Readers, let’s be frank—or, more accurately, let me be frank. We are living in uncertain times. Things we took for granted are being taken away from us: travel, school, work. And if they are not completely out of reach they are curtailed, or present in a new form which requires acclimatizing. As most of us are more comfortable with habit than with novelty, this uncertainty shrouds us like a weighted blanket.
In ruminating on this, ultimately I confronted a simple question, the same question I ask myself every month when I collect my thoughts and write this column. Why read crime fiction now? Would fairy tales—or fantasy, which is fairy tales for adults—be more appropriate? Is it time to dig deep and take up Henry James or Tolstoy or Proust, authors who understood the upheavals of history and shifts in the social order? Yes and no. I believe in the power of books and authors that have endured, but I also believe that crime fiction is a way to look critically at society, and that this subgenre of domestic suspense or psychological thrillers often comments on key issues of power (Who has it? How are they wielding it?) and knowledge (What do I know, and how? Who can I trust?). These parenthetical questions are frameworks not only for crime fiction but for life, people: big change is the result of uncertain times. Until we know more, let’s read.
Jane Casey, The Cutting Place (HarperCollins)
Jane Casey’s DS Maeve Kerrigan books are both lively and thoughtful. I cited a scene Casey wrote in a past novel where Kerrigan was cornered by men in the stairway of a housing estate as a moment of rape culture infiltrating ordinary life. Casey has created an engaging protagonist in Kerrigan: a good cop who wants to be a great one, she’s a working-class child of Irish immigrants replete with red hair and freckles. She’s outspoken and ethical In The Cutting Place, and Kerrigan is assigned a case which shows her how the other (rich) half lives. A journalist who was investigating a private club— the kind where you can’t apply, you have to be invited—is murdered. The Chiron Club contains the wealthiest and most ruthless men in London and they are anxious to thwart the investigation into their private doings. Meanwhile, Kerrigan is also harboring secrets, and her time is not on her side.
Alyssa Cole, When No One Is Watching (William Morrow)
Cole is best known as a romance writer, but she’s been transitioning over to thrillers with a soupçon of romance. Her latest, When No One Was Watching, is a chronicle of Brooklyn gentrification (has anywhere else ever had such a well-documented gentrification?). Native Sydney Green is watching her neighborhood get invaded by condos and condo-sized strollers (I made that second part up, but it’s true). When she finds herself getting involved with one of her new neighbors, a man named Theo, Sydney is suddenly stricken with panic and paranoia. Can she trust this newcomer? Does he have good intensions for the neighborhood and for Sydney, or is he playing a game she does not know?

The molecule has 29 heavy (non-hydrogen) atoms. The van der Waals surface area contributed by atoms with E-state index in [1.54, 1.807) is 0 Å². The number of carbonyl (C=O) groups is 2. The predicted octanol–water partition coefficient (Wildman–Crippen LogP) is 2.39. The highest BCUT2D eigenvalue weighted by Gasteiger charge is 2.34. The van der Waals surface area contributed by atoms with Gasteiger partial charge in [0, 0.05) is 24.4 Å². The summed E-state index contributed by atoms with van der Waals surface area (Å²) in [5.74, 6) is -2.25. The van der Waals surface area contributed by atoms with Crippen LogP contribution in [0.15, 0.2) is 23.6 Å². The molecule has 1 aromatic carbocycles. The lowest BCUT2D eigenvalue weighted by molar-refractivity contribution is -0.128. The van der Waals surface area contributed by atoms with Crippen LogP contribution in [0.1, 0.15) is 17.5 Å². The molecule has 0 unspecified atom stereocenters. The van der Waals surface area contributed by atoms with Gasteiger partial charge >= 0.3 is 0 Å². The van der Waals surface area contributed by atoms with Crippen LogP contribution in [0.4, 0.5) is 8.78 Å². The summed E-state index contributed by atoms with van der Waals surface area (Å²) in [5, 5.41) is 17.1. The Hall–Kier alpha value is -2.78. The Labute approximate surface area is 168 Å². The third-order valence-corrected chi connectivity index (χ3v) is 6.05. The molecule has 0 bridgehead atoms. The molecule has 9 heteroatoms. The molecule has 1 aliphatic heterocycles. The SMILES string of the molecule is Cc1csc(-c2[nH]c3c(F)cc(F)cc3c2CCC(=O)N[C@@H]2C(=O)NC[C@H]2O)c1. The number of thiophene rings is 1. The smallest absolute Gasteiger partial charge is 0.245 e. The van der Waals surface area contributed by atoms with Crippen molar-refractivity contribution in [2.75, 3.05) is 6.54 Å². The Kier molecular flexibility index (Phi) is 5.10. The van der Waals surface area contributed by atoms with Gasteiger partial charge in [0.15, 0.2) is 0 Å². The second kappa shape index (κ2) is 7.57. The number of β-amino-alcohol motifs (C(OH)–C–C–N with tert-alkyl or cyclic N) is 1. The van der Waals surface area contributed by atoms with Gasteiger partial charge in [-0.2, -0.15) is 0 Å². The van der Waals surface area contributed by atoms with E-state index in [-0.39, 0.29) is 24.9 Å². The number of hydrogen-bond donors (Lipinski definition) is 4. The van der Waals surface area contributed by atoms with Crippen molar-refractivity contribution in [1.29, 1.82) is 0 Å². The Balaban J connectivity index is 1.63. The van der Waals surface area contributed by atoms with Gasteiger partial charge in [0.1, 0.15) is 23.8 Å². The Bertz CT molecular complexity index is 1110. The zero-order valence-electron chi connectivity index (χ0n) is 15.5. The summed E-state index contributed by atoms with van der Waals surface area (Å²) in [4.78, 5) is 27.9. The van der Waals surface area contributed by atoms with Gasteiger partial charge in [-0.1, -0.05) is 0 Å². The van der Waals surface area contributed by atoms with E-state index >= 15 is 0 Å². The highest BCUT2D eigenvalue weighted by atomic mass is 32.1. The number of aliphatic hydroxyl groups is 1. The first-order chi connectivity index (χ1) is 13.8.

Avery Bishop, Girl Gone Mad (Lake Union)
I have a weakness for books about psychoanalysis and talk therapy, a hangover from a period of intense study of Freud and his disciples. When it’s done well it’s an excellent premise for crime fiction, as therapy is a process of excavating the past and revealing our deepest fears and secrets. In Girl Gone Mad (a future entry in the Disambiguation Project), Emily Bennett is a therapist in Pennsylvania who works with troubled children. She had some troubles in her own childhood: she was part of a clique of mean girls called the Harpies, who are suddenly turning up dead.
Ruth Ware, One by One (Gallery/Scout)
There is a new Ruth Ware this month. It’s her best yet. That’s all you need to know, right?
Lauren North, One Step Behind (Berkley)
Jenna plays many parts: she’s a wife, a mother, a doctor, and the target of a stalker. Her tormentor is not playing: frightening “gifts” are left on her doorstep. Her home is invaded. And she feels eyes on her all the time, especially when she’s with her children. The twist is the stalker shows up in the ER after an accident, and Jenna has to treat him. As he lays in a coma, she begins to investigate the man who has made her life hell. But hell might be where she’s headed if she digs up the wrong thing.